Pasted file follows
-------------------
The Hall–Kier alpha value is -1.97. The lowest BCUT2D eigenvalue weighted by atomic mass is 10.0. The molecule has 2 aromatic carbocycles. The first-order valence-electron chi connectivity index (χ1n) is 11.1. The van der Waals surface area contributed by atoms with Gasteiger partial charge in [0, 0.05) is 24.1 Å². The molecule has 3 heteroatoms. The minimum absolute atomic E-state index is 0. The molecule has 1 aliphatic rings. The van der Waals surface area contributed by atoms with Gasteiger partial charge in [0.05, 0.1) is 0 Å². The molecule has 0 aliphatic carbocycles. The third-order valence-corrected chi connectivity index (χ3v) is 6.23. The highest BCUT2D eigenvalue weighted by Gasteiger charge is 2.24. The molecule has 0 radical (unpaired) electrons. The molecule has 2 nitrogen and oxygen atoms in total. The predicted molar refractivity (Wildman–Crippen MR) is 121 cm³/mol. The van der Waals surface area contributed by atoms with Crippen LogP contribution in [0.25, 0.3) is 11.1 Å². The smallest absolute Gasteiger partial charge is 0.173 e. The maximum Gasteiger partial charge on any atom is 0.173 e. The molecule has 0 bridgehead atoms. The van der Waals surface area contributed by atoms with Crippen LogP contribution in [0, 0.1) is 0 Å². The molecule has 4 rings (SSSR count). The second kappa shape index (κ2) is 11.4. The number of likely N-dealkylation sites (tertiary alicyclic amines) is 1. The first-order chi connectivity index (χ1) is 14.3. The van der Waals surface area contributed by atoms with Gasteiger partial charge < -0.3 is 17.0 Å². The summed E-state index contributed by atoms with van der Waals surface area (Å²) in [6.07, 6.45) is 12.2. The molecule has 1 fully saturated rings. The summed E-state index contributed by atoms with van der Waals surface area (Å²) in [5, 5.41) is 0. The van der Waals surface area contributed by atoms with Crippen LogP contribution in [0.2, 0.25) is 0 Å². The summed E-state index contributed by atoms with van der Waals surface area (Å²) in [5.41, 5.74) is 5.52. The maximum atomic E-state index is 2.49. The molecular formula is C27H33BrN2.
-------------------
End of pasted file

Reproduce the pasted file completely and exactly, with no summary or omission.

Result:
The Hall–Kier alpha value is -1.97. The lowest BCUT2D eigenvalue weighted by atomic mass is 10.0. The molecule has 2 aromatic carbocycles. The first-order valence-electron chi connectivity index (χ1n) is 11.1. The van der Waals surface area contributed by atoms with Gasteiger partial charge in [0, 0.05) is 24.1 Å². The molecule has 3 heteroatoms. The minimum absolute atomic E-state index is 0. The molecule has 1 aliphatic rings. The van der Waals surface area contributed by atoms with Gasteiger partial charge in [0.05, 0.1) is 0 Å². The molecule has 0 aliphatic carbocycles. The third-order valence-corrected chi connectivity index (χ3v) is 6.23. The highest BCUT2D eigenvalue weighted by Gasteiger charge is 2.24. The molecule has 0 radical (unpaired) electrons. The molecule has 2 nitrogen and oxygen atoms in total. The predicted molar refractivity (Wildman–Crippen MR) is 121 cm³/mol. The van der Waals surface area contributed by atoms with Crippen LogP contribution in [0.25, 0.3) is 11.1 Å². The smallest absolute Gasteiger partial charge is 0.173 e. The maximum Gasteiger partial charge on any atom is 0.173 e. The molecule has 0 bridgehead atoms. The van der Waals surface area contributed by atoms with Crippen LogP contribution in [0, 0.1) is 0 Å². The molecule has 4 rings (SSSR count). The second kappa shape index (κ2) is 11.4. The number of likely N-dealkylation sites (tertiary alicyclic amines) is 1. The first-order chi connectivity index (χ1) is 14.3. The van der Waals surface area contributed by atoms with Gasteiger partial charge < -0.3 is 17.0 Å². The summed E-state index contributed by atoms with van der Waals surface area (Å²) in [6.07, 6.45) is 12.2. The molecule has 1 fully saturated rings. The summed E-state index contributed by atoms with van der Waals surface area (Å²) in [5, 5.41) is 0. The van der Waals surface area contributed by atoms with Crippen LogP contribution in [0.2, 0.25) is 0 Å². The summed E-state index contributed by atoms with van der Waals surface area (Å²) in [5.41, 5.74) is 5.52. The maximum atomic E-state index is 2.49. The molecular formula is C27H33BrN2.